Ministers of the G7 group, with support from the International Energy Agency, have proposed a Five-Point Action Plan for Critical Minerals Security. It includes a medium and long-term demand-supply outlook, increased recycling and sharing of capabilities, innovation in resource-sharing, and preparation for supply disruptions. The plan also emphasizes the need for new mines and supply chains for critical minerals, presenting opportunities for African markets.
African Minerals Shine Bright Amid Supply Concerns
The G7 Action Plan presents a strategy for addressing supply chain challenges caused by the overreliance on a few producing countries. Currently, China and the Democratic Republic of the Congo (https://apo-opa.info/3MTRYrB) (DRC) are responsible for approximately 60% and 70% of the world’s cobalt supply, respectively; Latin America accounts for 40% of copper production; while Chile and Argentina produce 35% of the world’s lithium. This presents several challenges for consumers such as price fluctuations and supply bottlenecks, and with the pace of the global energy transition largely dependent on the supply of critical minerals, the plan aims to address supply chain challenges by capitalizing on promising, alternative critical minerals markets.
“We reaffirm the growing importance of critical minerals for the clean energy transition and the need to prevent economic and security risks caused by vulnerable supply chains, monopolization and lack of diversification of existing suppliers of critical minerals,” the G7 Group said in a statement (https://apo-opa.info/3ooN6Rb). The plan will “boost the development of new mines and supply chains for critical minerals in a responsible manner that promoted transparency and traceability to meet the rising demand. We explore ways to cooperatively support the acquisition of critical minerals as competition for these scarce resources becomes more intense…”
In this scenario, Africa has garnered significant attention, as the continent represents one of the biggest critical minerals play worldwide. In addition to the DRC, major producing producers such as Zimbabwe (https://apo-opa.info/3ohgCIh), Mali and South Africa, as well as emerging markets such as Namibia, Nigeria and others offer significant investment and mineral development opportunities. South Africa already accounts for 60% of the world’s manganese supply; 75% of platinum supply and 40% of palladium supply while Zimbabwe produced up to 15 metric tons of platinum alone in 2021 and Namibia produced 12% of the world’s uranium supply in 2020. Despite this progress, much of the continent’s critical minerals remain untapped. With the right investment, Africa stands to play a central role in stabilizing global supply chains and accelerating the energy transition.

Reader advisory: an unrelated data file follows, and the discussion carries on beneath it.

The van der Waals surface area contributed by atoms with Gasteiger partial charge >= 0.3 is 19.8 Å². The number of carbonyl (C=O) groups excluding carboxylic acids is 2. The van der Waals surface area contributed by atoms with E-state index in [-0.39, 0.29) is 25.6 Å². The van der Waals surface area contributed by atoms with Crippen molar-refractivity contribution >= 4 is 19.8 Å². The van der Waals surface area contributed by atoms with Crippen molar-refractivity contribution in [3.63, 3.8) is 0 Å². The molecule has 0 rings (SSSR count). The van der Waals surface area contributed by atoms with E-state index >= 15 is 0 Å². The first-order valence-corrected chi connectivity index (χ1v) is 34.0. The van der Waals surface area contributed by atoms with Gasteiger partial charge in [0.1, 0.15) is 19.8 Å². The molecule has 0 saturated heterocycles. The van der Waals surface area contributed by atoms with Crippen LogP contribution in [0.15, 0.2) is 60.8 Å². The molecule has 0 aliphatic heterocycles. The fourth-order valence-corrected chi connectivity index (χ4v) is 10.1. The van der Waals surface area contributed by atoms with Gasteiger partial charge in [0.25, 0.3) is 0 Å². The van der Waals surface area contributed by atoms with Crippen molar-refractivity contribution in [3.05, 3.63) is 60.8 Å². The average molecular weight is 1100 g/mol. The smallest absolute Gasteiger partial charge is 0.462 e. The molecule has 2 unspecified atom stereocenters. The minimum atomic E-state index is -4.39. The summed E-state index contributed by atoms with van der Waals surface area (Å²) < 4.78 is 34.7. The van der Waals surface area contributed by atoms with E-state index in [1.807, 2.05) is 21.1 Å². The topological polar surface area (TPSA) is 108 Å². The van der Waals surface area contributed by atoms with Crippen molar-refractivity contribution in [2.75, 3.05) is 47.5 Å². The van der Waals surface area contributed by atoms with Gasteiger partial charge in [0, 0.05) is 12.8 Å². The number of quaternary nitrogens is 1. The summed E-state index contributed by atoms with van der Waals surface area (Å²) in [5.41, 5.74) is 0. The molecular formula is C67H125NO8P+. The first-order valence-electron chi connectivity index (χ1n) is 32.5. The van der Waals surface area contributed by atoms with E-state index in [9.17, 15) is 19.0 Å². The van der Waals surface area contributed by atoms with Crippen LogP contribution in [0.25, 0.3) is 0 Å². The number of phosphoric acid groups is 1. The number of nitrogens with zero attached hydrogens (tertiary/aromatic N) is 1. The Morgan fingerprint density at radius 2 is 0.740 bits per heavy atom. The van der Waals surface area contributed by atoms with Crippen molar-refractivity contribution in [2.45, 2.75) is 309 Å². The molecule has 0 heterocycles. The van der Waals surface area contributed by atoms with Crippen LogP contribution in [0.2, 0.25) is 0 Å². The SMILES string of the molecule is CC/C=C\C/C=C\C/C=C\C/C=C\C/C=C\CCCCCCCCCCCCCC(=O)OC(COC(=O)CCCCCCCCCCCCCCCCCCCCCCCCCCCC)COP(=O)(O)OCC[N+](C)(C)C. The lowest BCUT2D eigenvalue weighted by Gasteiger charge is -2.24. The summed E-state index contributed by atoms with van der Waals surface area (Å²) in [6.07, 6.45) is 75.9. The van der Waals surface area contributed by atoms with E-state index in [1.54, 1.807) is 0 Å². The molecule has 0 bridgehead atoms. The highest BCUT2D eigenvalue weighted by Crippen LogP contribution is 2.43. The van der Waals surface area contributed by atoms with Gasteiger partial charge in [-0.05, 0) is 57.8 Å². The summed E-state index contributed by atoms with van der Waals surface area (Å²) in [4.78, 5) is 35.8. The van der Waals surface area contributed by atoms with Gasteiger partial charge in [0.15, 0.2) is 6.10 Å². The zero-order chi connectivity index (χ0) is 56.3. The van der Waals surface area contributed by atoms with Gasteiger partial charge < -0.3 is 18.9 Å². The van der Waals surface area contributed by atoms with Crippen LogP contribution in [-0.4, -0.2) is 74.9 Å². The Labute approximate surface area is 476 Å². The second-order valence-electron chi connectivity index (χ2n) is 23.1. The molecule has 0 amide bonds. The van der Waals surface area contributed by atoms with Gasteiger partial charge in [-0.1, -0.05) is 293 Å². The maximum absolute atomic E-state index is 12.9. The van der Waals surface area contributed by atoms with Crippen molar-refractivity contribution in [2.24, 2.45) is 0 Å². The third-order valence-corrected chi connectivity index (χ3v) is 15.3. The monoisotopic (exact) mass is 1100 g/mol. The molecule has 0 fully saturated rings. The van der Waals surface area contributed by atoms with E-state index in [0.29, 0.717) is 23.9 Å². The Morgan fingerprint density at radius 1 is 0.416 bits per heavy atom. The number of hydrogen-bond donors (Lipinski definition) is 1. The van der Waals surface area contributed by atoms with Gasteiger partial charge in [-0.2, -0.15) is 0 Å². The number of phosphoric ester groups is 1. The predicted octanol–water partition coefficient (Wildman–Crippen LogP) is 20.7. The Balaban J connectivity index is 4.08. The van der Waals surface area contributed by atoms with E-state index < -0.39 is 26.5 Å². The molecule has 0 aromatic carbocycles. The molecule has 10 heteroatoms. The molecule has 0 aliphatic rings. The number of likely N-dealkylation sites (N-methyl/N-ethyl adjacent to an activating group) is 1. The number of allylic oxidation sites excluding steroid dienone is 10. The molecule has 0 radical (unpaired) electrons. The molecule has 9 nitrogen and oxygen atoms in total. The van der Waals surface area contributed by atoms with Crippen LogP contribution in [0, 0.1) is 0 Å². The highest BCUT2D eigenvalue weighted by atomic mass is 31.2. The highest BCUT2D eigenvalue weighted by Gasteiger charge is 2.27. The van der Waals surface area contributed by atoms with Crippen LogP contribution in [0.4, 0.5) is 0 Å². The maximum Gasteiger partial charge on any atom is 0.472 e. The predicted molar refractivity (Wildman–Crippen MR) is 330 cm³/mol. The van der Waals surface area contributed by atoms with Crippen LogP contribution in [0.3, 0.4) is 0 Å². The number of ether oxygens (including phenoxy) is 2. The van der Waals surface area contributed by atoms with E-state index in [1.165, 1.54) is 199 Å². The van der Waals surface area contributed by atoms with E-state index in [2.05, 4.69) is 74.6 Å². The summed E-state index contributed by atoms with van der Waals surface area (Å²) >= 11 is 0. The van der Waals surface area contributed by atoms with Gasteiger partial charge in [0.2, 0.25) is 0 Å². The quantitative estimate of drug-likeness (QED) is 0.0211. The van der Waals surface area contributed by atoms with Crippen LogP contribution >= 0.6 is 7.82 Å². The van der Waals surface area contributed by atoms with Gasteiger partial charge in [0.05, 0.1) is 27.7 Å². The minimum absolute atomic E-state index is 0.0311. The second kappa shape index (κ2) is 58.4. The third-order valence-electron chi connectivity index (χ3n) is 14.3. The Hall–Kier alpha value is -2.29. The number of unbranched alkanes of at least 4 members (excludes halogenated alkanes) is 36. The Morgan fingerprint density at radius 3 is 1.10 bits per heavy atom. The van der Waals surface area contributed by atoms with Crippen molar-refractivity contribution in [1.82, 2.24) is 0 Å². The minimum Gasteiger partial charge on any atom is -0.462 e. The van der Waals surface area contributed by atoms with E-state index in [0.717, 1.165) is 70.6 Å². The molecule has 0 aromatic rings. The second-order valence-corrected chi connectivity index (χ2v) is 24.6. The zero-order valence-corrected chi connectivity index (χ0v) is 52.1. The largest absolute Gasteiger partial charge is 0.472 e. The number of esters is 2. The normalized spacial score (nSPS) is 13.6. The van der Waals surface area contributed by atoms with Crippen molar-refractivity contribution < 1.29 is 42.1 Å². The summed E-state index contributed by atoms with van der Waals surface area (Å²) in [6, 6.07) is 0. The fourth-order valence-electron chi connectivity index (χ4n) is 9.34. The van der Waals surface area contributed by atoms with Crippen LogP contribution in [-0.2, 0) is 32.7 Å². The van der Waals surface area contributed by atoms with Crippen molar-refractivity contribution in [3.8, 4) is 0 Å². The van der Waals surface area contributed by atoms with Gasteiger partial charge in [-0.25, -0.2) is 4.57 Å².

African Critical Minerals Summit Connects Consumers with Producers
Hot on the heels of the G7 Action Plan, South Africa is set to host the first-ever African Critical Minerals Summit (https://apo-opa.info/41gMMCh) in Johannesburg on November 6-7. Hosted by the country’s Department of Mineral Resources and Energy, the conference will gather over 2,000 delegates from around the world, including delegations from the United States, the European Union, the United Kingdom, BRICS and G20 countries.
As global stakeholders look towards the continent’s resources, the summit will connect key producers and users of the very mineral resources that underpin modern technologies, supply chains and energy production.
While the G7 Action Plan lays the foundation for strengthened investment in Africa’s critical minerals markets, the African Critical Minerals Summit will be the place where deals can be signed that will help diversify global supply chains, thus preventing the very economic and security risks the G7 Group hopes to address.